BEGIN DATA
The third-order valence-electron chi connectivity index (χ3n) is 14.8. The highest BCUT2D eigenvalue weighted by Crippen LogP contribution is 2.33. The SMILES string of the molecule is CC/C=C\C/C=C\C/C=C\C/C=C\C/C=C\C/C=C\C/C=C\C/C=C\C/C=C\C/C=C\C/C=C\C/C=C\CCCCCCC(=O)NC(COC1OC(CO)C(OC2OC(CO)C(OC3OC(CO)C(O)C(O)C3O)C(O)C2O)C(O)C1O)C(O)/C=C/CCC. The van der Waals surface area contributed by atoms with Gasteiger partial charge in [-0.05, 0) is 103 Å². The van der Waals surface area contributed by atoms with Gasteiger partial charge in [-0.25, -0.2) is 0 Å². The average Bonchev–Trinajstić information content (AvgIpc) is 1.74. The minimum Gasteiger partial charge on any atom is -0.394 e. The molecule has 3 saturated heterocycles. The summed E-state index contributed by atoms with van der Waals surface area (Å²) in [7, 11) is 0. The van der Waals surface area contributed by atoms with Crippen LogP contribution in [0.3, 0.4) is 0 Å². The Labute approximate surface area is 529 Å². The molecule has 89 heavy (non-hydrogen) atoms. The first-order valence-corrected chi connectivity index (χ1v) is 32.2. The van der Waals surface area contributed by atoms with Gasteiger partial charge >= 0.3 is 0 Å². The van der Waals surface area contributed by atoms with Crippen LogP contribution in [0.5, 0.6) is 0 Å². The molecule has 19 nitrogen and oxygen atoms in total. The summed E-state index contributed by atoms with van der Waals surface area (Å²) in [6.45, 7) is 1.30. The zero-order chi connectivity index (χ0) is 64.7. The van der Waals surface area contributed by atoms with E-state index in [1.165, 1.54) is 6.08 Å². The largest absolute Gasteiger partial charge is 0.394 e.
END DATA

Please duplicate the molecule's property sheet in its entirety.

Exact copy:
The third-order valence-electron chi connectivity index (χ3n) is 14.8. The highest BCUT2D eigenvalue weighted by Crippen LogP contribution is 2.33. The SMILES string of the molecule is CC/C=C\C/C=C\C/C=C\C/C=C\C/C=C\C/C=C\C/C=C\C/C=C\C/C=C\C/C=C\C/C=C\C/C=C\CCCCCCC(=O)NC(COC1OC(CO)C(OC2OC(CO)C(OC3OC(CO)C(O)C(O)C3O)C(O)C2O)C(O)C1O)C(O)/C=C/CCC. The van der Waals surface area contributed by atoms with Gasteiger partial charge in [-0.05, 0) is 103 Å². The van der Waals surface area contributed by atoms with Gasteiger partial charge in [-0.25, -0.2) is 0 Å². The average Bonchev–Trinajstić information content (AvgIpc) is 1.74. The minimum Gasteiger partial charge on any atom is -0.394 e. The molecule has 3 saturated heterocycles. The summed E-state index contributed by atoms with van der Waals surface area (Å²) in [7, 11) is 0. The van der Waals surface area contributed by atoms with Crippen LogP contribution in [0.3, 0.4) is 0 Å². The Labute approximate surface area is 529 Å². The molecule has 89 heavy (non-hydrogen) atoms. The first-order valence-corrected chi connectivity index (χ1v) is 32.2. The van der Waals surface area contributed by atoms with Gasteiger partial charge >= 0.3 is 0 Å². The van der Waals surface area contributed by atoms with Crippen LogP contribution in [0.5, 0.6) is 0 Å². The molecule has 19 nitrogen and oxygen atoms in total. The summed E-state index contributed by atoms with van der Waals surface area (Å²) in [6.45, 7) is 1.30. The zero-order chi connectivity index (χ0) is 64.7. The van der Waals surface area contributed by atoms with E-state index in [1.165, 1.54) is 6.08 Å². The largest absolute Gasteiger partial charge is 0.394 e.